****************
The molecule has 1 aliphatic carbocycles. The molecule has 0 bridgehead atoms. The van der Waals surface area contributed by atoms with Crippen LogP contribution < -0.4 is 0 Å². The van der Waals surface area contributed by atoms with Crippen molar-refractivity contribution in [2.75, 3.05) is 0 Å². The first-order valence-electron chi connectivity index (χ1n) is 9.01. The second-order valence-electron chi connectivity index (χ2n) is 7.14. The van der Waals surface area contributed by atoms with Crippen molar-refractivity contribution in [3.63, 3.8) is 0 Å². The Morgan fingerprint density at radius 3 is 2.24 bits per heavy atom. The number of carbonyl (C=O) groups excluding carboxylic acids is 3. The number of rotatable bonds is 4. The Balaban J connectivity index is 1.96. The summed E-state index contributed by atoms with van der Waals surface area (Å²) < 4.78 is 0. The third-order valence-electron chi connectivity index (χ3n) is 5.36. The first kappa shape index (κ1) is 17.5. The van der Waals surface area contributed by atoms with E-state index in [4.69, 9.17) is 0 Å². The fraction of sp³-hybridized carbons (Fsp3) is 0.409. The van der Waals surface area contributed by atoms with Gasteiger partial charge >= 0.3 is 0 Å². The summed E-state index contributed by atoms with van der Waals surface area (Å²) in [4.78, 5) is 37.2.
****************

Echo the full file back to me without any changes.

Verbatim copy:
The molecule has 1 aliphatic carbocycles. The molecule has 0 bridgehead atoms. The van der Waals surface area contributed by atoms with Crippen LogP contribution < -0.4 is 0 Å². The van der Waals surface area contributed by atoms with Crippen molar-refractivity contribution in [2.75, 3.05) is 0 Å². The first-order valence-electron chi connectivity index (χ1n) is 9.01. The second-order valence-electron chi connectivity index (χ2n) is 7.14. The van der Waals surface area contributed by atoms with Crippen molar-refractivity contribution in [3.63, 3.8) is 0 Å². The Morgan fingerprint density at radius 3 is 2.24 bits per heavy atom. The number of carbonyl (C=O) groups excluding carboxylic acids is 3. The number of rotatable bonds is 4. The Balaban J connectivity index is 1.96. The summed E-state index contributed by atoms with van der Waals surface area (Å²) < 4.78 is 0. The third-order valence-electron chi connectivity index (χ3n) is 5.36. The first kappa shape index (κ1) is 17.5. The van der Waals surface area contributed by atoms with E-state index in [4.69, 9.17) is 0 Å². The fraction of sp³-hybridized carbons (Fsp3) is 0.409. The van der Waals surface area contributed by atoms with Gasteiger partial charge >= 0.3 is 0 Å². The summed E-state index contributed by atoms with van der Waals surface area (Å²) in [4.78, 5) is 37.2.